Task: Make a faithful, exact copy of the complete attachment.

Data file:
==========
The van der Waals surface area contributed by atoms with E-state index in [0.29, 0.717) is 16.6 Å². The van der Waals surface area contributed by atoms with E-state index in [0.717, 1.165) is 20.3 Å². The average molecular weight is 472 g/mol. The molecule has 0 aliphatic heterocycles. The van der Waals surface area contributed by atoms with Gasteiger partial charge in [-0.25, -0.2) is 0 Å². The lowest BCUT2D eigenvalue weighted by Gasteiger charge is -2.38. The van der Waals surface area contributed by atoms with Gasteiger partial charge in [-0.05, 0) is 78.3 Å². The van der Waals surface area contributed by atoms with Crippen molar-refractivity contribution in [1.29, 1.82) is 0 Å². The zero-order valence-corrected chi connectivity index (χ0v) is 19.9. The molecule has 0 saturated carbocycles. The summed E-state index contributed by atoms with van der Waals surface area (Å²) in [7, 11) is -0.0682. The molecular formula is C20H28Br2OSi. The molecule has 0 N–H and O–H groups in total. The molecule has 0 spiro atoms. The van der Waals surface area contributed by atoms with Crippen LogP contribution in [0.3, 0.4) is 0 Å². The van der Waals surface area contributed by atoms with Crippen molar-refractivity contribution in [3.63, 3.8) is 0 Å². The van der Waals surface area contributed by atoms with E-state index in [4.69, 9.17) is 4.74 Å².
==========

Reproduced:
The van der Waals surface area contributed by atoms with E-state index in [0.29, 0.717) is 16.6 Å². The van der Waals surface area contributed by atoms with E-state index in [0.717, 1.165) is 20.3 Å². The average molecular weight is 472 g/mol. The molecule has 0 aliphatic heterocycles. The van der Waals surface area contributed by atoms with Gasteiger partial charge in [-0.25, -0.2) is 0 Å². The lowest BCUT2D eigenvalue weighted by Gasteiger charge is -2.38. The van der Waals surface area contributed by atoms with Gasteiger partial charge in [-0.05, 0) is 78.3 Å². The van der Waals surface area contributed by atoms with Crippen molar-refractivity contribution in [1.29, 1.82) is 0 Å². The zero-order valence-corrected chi connectivity index (χ0v) is 19.9. The molecule has 0 saturated carbocycles. The summed E-state index contributed by atoms with van der Waals surface area (Å²) in [7, 11) is -0.0682. The molecular formula is C20H28Br2OSi. The molecule has 0 N–H and O–H groups in total. The molecule has 0 spiro atoms. The van der Waals surface area contributed by atoms with Crippen LogP contribution in [0.3, 0.4) is 0 Å². The van der Waals surface area contributed by atoms with Crippen molar-refractivity contribution in [3.63, 3.8) is 0 Å². The van der Waals surface area contributed by atoms with E-state index in [4.69, 9.17) is 4.74 Å².